Service dogs provide love, assistance to those in need
By Sue Wambolt, Contributing Writer
Westborough – Westborough resident Cathy Zemaitis grew up with dogs and horses. So it was no wonder when, in 2012, she took the position as director of development at NEADS/Dogs for Deaf and Disabled Americans in Princeton. The nonprofit was established in 1976 and offers a wide spectrum of assistance dog services for those who are deaf or hearing impaired, combat veterans, the physically disabled, classrooms, therapy and ministry, and children with a disability or on the autism spectrum. They have placed over 1,500 service dogs, giving their handlers freedom, physical autonomy, and relief from social isolation.
“NEADS” mission resonated with me from the beginning,” Zemaitis said. “Those of us who have had a meaningful connection with our pet dogs can only begin to understand the depth of a relationship that someone with a service dog experiences.”
Interestingly, 90 to 95 percent of NEADS puppies are trained in 10 correctional facilities throughout New England. Under the guidance of NEADS staff, inmates are able to provide consistent training at a high level simply because of the amount of time they are able to devote to the dogs. While puppies are in the Prison Pup Partnership, NEADS maintains consistent, ongoing communication with correctional officers, inmates and prison administrators.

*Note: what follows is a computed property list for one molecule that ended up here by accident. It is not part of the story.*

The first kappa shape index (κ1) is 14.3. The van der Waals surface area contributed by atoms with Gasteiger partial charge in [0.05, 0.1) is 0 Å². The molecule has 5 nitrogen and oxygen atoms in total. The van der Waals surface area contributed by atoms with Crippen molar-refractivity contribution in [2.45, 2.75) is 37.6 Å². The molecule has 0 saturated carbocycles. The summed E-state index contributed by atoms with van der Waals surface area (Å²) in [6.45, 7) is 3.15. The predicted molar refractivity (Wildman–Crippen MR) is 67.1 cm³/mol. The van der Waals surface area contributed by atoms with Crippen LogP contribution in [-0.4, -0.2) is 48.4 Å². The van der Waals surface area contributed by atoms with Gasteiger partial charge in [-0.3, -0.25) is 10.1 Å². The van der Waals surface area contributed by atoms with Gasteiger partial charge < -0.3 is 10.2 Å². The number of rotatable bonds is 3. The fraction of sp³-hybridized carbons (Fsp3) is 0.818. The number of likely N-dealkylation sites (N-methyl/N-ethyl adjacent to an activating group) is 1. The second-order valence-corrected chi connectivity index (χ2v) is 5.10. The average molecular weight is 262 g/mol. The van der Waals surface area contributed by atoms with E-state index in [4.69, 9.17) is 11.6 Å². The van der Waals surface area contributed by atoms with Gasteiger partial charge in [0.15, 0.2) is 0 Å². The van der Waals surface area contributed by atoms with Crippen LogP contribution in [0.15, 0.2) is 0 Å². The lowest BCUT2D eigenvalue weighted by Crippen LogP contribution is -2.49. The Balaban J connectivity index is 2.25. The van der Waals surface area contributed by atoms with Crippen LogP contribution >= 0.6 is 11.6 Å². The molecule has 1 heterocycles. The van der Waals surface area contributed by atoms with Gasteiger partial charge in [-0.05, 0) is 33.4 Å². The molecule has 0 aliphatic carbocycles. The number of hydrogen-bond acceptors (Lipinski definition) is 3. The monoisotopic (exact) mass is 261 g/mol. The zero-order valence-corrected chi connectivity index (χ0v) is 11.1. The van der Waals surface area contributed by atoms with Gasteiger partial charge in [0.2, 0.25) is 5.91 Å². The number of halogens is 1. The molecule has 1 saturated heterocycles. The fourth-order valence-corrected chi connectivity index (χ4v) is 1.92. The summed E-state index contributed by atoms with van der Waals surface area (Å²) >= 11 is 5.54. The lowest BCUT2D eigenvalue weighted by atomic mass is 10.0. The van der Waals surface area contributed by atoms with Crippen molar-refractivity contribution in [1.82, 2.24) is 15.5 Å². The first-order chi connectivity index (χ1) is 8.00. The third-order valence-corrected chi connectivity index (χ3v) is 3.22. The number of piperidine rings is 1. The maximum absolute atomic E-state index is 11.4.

As part of the Canines for Combat Veterans program, NEADS has?placed more than 55?dogs?with veterans.?The program, which has expanded to include qualifying veterans from all wars?at no cost, is one that hits home for Zemaitis.
“Each and every match is special,” she said. “I grew up in a military family so the dogs that are matched with our veterans through our Canines for Combat Veterans program are especially near and dear to me.”
Zemaitis also helped create the Pawsitively Strong Fund with NEADS” Manager of Communications Lisa Brown to provide service dogs to survivors of the Boston Marathon bombing who sustained a permanent physical disability. Jessica Kensky, who lost a leg to the bombing, was the first to recipient of a NEADS dog, the appropriately named Rescue.
Zemaitis has a NEADS dog of her own, Currahee, a 5-year-old black Labrador.
“Currahee works at NEADS during our client interview process and comes on the road with me to various events and presentations,” Zemaitis said. “He is an excellent example of the best trained assistance dogs in the United States. He lives with me and is not only a colleague but a best friend.”
NEADS is run completely on private donations from individuals, foundations, corporate partners and grants. One of its programs, the Name a Puppy Program, allows donors to name a puppy in exchange for a $1,400 gift. Both Currahee and Rescue were named this way. Currahee (which means “we stand alone” in Cherokee) was named by a veteran and Rescue was named by the Worcester Firefighters Association, which raised money to honor the memory of colleague Jon Davies, who died in a building collapse.
To learn more about NEADS, visit www.neads.org.
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